“You expect a high turnover during a recession period. To see more turnover during a period where companies are doing very well is surprising.”
A record number of CEOs left their positions in October, a corporate outplacement firm reported Wednesday, the most in one month since the 2008 recession.
The news from Challenger, Gray & Christmas raised eyebrows—and concerns over a possible incoming recession—Wednesday evening at progressive news co-op The District Sentinel‘s radio show.
“Maybe this means nothing, maybe this is a coincidence,” said show co-host Sam Sacks. “Or maybe rich people can see the writing on the wall and are cashing out right now.”
Sacks and co-host Sam Knight weren’t the only ones who saw the news as possibly indicative of economic upheaval on the horizon.
“Sign of a recession?” wondered Globe and Mail reporter Paul Waldie.
According to Challenger, Gray & Christmas’ report, 1,332 CEOs have already left their companies, far outstripping the total 1,257 departures by this time in 2008. A total 1,484 CEOs left their positions by the end of 2008.
In a press release, Challenger, Gray & Christmas explained some of the turnover as the result of executive misconduct, succession plans, and normal changes in personnel. But even by those standards, 2019 stands out.
As The Chicago Tribune reported, October was a high water mark for the year:
In October, 172 chief executives left their posts, compared with 151 CEOs in September and 149 in October 2018, according to outplacement firm Challenger, Gray, & Christmas. That brings the 10-month tally to 1,332 CEOs who are out—the highest number since 2002, when the firm began tracking CEO departures at companies that have been in business at least two years and have at least 10 employees.
“Succession plans and misconduct aside, 172 in one month?” market researcher Danielle DiMartino Booth tweeted incredulously.
October’s numbers beat the previous record, set in August.
“U.S. based companies announced 159 CEO changes in August, 28% higher than the 124 CEO exits in July and the most ever in a month, according to business and executive coaching firm Challenger, Gray & Christmas.”
— Carl Quintanilla (@carlquintanilla) September 25, 2019
Challenger, Gray & Christmas’ vice president Andrew Challenger acknowledged to NBC News that the numbers were more akin to times of economic downturn than to the current era of relative stability.
“You expect a high turnover during a recession period,” said Challenger. “To see more turnover during a period where companies are doing very well is surprising.”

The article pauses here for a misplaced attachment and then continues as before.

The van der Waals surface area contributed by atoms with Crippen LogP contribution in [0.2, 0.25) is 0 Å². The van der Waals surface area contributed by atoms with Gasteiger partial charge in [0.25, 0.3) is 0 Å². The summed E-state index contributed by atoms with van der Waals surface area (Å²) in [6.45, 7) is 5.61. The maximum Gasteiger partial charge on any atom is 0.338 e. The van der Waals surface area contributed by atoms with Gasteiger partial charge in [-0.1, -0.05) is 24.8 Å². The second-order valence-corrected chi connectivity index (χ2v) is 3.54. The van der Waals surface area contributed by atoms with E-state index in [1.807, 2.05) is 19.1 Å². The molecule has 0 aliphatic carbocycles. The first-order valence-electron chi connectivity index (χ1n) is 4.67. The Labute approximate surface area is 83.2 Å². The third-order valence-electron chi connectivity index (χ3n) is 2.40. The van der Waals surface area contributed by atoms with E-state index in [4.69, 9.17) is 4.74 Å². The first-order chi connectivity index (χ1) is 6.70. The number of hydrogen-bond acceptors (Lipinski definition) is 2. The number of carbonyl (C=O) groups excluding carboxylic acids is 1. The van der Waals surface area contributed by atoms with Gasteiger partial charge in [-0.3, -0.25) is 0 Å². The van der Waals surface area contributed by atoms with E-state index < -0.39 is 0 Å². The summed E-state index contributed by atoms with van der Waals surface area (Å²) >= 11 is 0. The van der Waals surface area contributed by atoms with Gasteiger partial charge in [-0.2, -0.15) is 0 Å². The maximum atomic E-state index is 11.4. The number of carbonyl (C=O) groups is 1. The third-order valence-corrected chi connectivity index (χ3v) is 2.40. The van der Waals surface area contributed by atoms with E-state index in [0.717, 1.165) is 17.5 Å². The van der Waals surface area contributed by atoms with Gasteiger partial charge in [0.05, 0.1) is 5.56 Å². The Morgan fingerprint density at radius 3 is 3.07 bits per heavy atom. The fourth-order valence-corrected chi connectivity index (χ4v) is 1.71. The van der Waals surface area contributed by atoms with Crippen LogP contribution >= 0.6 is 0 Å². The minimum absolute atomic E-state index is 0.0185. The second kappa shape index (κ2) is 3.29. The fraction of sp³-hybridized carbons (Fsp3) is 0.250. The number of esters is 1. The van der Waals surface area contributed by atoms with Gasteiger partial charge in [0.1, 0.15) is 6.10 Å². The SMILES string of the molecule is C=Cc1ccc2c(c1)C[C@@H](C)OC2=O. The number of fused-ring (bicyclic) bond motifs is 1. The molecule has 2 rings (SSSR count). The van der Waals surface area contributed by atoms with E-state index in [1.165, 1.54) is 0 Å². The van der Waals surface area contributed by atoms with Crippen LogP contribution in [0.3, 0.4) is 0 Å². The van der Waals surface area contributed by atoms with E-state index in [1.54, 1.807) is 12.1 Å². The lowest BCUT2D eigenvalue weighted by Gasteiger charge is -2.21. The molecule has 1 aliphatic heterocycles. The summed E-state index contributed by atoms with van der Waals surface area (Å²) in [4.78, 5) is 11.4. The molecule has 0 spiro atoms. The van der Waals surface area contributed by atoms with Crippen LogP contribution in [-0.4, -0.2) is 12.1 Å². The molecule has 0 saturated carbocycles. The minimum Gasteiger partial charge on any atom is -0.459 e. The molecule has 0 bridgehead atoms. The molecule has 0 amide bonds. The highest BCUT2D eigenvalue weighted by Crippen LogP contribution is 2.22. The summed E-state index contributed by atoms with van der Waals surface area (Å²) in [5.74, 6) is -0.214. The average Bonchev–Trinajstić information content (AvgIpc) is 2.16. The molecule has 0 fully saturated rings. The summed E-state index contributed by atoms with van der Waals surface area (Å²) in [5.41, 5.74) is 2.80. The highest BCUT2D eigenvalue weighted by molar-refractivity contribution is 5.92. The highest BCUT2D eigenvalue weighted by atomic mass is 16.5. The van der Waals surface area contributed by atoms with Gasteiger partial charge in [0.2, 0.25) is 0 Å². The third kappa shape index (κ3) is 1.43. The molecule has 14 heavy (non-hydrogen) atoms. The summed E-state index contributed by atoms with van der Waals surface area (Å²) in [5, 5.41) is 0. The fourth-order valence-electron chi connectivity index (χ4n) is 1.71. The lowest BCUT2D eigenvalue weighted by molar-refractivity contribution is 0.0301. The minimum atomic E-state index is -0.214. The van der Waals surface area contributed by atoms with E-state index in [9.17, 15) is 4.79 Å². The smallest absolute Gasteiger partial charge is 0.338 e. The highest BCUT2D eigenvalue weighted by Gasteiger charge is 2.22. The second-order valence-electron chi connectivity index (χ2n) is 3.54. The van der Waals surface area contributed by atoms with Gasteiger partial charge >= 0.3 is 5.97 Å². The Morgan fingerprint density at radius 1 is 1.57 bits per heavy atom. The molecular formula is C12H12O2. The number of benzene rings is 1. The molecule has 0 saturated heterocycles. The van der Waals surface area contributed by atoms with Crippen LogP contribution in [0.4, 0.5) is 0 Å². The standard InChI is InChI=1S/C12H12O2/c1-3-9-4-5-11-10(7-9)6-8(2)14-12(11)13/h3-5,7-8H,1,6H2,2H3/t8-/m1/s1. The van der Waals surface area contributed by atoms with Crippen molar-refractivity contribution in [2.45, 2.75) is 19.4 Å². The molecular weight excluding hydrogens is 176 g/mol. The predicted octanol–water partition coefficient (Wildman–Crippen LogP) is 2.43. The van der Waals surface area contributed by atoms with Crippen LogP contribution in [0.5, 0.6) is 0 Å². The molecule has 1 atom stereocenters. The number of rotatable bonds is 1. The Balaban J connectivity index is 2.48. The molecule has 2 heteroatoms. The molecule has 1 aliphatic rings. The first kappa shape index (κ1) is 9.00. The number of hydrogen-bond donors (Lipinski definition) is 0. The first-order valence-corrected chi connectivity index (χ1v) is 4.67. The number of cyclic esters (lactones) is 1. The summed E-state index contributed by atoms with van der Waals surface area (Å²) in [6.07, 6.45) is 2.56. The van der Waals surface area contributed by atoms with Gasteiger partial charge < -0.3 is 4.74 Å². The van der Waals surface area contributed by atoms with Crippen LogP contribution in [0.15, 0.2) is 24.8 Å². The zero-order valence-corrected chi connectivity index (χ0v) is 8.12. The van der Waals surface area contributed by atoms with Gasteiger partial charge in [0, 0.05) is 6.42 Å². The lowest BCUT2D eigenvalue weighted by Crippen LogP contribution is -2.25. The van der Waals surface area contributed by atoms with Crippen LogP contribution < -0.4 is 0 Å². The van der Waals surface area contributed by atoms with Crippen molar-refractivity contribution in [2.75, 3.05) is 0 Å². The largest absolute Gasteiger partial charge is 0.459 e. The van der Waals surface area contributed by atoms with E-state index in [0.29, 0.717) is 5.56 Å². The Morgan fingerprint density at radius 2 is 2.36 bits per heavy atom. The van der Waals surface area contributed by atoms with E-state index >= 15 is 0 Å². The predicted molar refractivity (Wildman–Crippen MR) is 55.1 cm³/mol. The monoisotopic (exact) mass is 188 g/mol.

In a statement announcing the departure numbers, Challenger downplayed the possibility of economic disaster and framed the personnel changes as part of the normal course of business.
“We’ve seen the majority of CEOs leaving amid normal succession plans,” said Challenger. “Meanwhile, after a decade of expansion, companies that started ten years ago are finding themselves in a phase where new leadership is needed. Other companies are adapting to changing technologies or finding new leadership based on current economic conditions and forecasts for the coming year.”
But, as Common Dreams reported last month, there are other signs of possible economic trouble ahead. A number of late October moves by the Federal Reserve to pump cash into the economy set off alarm bells on Wall Street, prompting Northman Trader’s Sven Heinreich to wonder, “What is the Fed not telling us?”
The inverted yield curve—a sign of coming recession—that surfaced in October further suggested to The District Sentinel‘s Sacks that the CEO exodus could be a sign of imminent economic disaster.
“Maybe these CEOs are seeing that inverted yield and are just like, ‘yeah, let’s just take our golden parachutes and get the fuck out of here,'” said Sacks.
“That’s probably correct,” said Knight.
First test of Virgin Orbit rocket fails to accomplish goal
The first test launch of a rocket that is released from a jumbo jet at 35,000 feet and then propels itself into orbit to deploy a satellite failed on Monday, the Virgin Orbit company said.
"The mission terminated shortly into the flight. Cosmic Girl and our flight crew are safe and returning to base," Virgin Orbit's Twitter account reported as the test was underway off the coast of California.
The plane released the rocket cleanly, but the latter developed trouble of unknown origin after igniting its first-stage engine, the company said.
Founded by British billionaire Richard Branson in 2012, Virgin Orbit wants to offer a quick and flexible launch service for operators of small satellites, weighing between 300 and 500 kilos (600 to 1,00 pounds), a market which is currently booming.
Trump adviser’s ‘repugnant’ lack of concern for human life slammed by ethics expert
On Monday, President Donald Trump's economic adviser Kevin Hassett appeared on CNN to urge the economy to reopen, saying, "Our human capital stock is ready to go back to work."
— Aaron Rupar (@atrupar) May 25, 2020
Trump uses Memorial Day to attack Biden and recycle old lies about his coronavirus response
NYT: "At Least 430,000 People Have Arrived in the United States on Direct Flights From China"
President Donald Trump used the occasion of the Memorial Day holiday to recycle old, debunked lies about his likely Democratic opponent, former Vice President Joe Biden.
In a tweet Trump made several accusations, none of them are true.
Sleepy Joe Biden (mostly his reps.) went crazy when I banned, in late January, people coming in from China. He called me “xenophobic” & then went equally “nuts” when we let in 44,000 people - until he was told they were American citizens coming home. He later apologized!